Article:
Crawford, Ian A. (2010) Astrobiological benefits of human space exploration. Astrobiology 10 (6), pp. 577-587. ISSN 1531-1074.Full text not available from this repository.
An ambitious program of human space exploration, such as that envisaged in the Global Exploration Strategy and considered in the Augustine Commission report, will help advance the core aims of astrobiology in multiple ways. In particular, a human exploration program will confer significant benefits in the following areas: (i) the exploitation of the lunar geological record to elucidate conditions on early Earth; (ii) the detailed study of near-Earth objects for clues relating to the formation of the Solar System; (iii) the search for evidence of past or present life on Mars; (iv) the provision of a heavy-lift launch capacity that will facilitate exploration of the outer Solar System; and (v) the construction and maintenance of sophisticated space-based astronomical tools for the study of extrasolar planetary systems. In all these areas a human presence in space, and especially on planetary surfaces, will yield a net scientific benefit over what can plausibly be achieved by autonomous robotic systems. A number of policy implications follow from these conclusions, which are also briefly considered.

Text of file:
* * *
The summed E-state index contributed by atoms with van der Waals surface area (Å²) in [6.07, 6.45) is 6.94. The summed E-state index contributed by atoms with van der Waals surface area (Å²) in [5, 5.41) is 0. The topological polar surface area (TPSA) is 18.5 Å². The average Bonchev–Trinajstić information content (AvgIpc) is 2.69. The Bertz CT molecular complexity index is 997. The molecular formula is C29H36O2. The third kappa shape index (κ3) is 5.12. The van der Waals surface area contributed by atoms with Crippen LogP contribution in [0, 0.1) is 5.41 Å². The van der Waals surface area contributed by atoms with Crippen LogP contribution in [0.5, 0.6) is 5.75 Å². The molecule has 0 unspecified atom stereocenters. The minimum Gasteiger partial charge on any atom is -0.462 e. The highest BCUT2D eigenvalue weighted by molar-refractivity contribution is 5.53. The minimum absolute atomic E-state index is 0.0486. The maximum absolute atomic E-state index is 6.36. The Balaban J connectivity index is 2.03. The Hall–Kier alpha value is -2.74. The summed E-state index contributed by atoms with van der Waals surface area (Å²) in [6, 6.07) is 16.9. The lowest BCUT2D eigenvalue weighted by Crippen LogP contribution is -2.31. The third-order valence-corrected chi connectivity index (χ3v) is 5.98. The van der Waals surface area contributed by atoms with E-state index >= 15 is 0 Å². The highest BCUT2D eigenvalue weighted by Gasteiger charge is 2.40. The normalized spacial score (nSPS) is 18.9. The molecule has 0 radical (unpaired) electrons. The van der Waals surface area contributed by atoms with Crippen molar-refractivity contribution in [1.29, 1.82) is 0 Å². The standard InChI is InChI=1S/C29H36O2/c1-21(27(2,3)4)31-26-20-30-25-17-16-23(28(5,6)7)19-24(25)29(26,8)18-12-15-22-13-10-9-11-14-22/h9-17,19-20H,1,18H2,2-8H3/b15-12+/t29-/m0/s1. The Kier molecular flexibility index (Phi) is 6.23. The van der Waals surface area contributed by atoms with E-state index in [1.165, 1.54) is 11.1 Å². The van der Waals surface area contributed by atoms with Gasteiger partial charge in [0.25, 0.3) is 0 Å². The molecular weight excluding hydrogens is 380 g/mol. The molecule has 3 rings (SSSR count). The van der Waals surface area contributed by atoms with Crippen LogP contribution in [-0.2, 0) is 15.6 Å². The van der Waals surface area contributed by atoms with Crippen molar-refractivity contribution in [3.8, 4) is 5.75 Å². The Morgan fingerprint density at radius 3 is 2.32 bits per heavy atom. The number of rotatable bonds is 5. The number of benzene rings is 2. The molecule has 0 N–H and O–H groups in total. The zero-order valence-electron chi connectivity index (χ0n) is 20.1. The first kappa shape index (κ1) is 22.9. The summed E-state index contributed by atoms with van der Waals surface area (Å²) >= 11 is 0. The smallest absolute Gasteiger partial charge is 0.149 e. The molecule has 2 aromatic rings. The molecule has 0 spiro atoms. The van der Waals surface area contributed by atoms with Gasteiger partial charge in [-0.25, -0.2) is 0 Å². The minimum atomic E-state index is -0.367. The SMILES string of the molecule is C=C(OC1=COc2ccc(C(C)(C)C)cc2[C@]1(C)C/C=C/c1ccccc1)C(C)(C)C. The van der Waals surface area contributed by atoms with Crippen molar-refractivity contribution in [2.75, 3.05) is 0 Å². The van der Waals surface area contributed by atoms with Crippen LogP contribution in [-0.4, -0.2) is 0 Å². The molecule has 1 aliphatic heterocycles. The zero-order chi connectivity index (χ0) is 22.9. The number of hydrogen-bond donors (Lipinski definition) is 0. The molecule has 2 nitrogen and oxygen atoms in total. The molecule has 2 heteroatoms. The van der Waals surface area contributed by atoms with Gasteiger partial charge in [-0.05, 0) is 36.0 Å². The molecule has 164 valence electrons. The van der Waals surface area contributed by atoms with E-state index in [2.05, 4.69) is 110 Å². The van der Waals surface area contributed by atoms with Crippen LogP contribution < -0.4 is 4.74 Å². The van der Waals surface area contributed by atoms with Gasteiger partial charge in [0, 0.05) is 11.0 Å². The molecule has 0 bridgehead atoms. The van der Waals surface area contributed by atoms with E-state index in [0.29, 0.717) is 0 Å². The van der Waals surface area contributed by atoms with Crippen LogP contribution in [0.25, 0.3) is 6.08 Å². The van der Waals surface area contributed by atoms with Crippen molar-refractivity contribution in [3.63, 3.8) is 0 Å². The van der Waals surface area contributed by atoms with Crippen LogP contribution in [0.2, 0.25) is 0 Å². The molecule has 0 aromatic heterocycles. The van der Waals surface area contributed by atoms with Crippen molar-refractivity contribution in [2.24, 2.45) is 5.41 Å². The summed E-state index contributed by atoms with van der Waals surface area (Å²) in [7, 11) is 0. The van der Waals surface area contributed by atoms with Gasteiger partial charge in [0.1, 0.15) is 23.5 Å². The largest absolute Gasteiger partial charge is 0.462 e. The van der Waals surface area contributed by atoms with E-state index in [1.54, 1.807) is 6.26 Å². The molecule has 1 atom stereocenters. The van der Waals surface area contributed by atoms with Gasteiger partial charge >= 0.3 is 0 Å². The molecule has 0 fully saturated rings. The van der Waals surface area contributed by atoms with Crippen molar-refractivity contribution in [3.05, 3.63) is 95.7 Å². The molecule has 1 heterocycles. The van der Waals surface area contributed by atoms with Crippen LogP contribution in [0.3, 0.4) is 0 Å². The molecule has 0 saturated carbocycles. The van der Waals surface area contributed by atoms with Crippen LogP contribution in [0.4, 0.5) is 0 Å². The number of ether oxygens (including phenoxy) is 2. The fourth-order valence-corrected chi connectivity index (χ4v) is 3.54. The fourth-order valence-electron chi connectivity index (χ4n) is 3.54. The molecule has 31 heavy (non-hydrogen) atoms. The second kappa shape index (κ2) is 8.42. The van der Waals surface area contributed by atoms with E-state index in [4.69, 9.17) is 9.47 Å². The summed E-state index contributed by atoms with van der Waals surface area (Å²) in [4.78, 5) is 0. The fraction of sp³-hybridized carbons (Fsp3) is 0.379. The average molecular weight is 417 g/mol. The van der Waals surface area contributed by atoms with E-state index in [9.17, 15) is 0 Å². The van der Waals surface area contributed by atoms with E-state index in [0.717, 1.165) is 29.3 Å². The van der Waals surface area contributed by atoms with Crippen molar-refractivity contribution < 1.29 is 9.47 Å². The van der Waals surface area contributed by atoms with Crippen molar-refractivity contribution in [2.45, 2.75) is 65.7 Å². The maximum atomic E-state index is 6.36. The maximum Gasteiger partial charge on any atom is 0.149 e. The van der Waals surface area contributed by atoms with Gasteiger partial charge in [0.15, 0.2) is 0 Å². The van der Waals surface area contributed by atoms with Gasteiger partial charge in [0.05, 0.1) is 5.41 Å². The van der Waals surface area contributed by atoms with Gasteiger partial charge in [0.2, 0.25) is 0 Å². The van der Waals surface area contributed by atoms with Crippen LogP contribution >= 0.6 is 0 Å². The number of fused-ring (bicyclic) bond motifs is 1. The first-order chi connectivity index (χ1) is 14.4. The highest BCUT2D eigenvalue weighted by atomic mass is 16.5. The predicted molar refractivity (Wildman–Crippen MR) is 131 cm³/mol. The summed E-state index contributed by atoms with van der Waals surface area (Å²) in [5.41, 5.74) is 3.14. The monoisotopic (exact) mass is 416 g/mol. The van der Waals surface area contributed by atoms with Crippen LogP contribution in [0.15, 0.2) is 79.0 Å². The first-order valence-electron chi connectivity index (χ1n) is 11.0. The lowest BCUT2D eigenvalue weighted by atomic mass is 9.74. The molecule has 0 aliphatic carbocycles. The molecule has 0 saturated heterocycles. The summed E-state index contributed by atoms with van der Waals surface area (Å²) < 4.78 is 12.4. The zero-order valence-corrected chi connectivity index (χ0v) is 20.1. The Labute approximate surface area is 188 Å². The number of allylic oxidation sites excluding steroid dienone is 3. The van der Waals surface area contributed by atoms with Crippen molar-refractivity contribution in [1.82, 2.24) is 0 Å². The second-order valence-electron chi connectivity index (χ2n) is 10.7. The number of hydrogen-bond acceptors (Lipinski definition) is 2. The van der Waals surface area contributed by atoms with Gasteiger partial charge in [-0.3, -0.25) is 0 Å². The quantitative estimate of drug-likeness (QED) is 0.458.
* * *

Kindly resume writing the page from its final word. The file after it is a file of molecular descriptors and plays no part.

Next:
|Keyword(s) / Subject(s):||Astrobiology, space exploration, human spaceflight|
|School or Research Centre:||Birkbeck Schools and Research Centres > School of Science > Earth and Planetary Sciences|
|Date Deposited:||22 Feb 2011 09:14|
|Last Modified:||17 Apr 2013 12:20|
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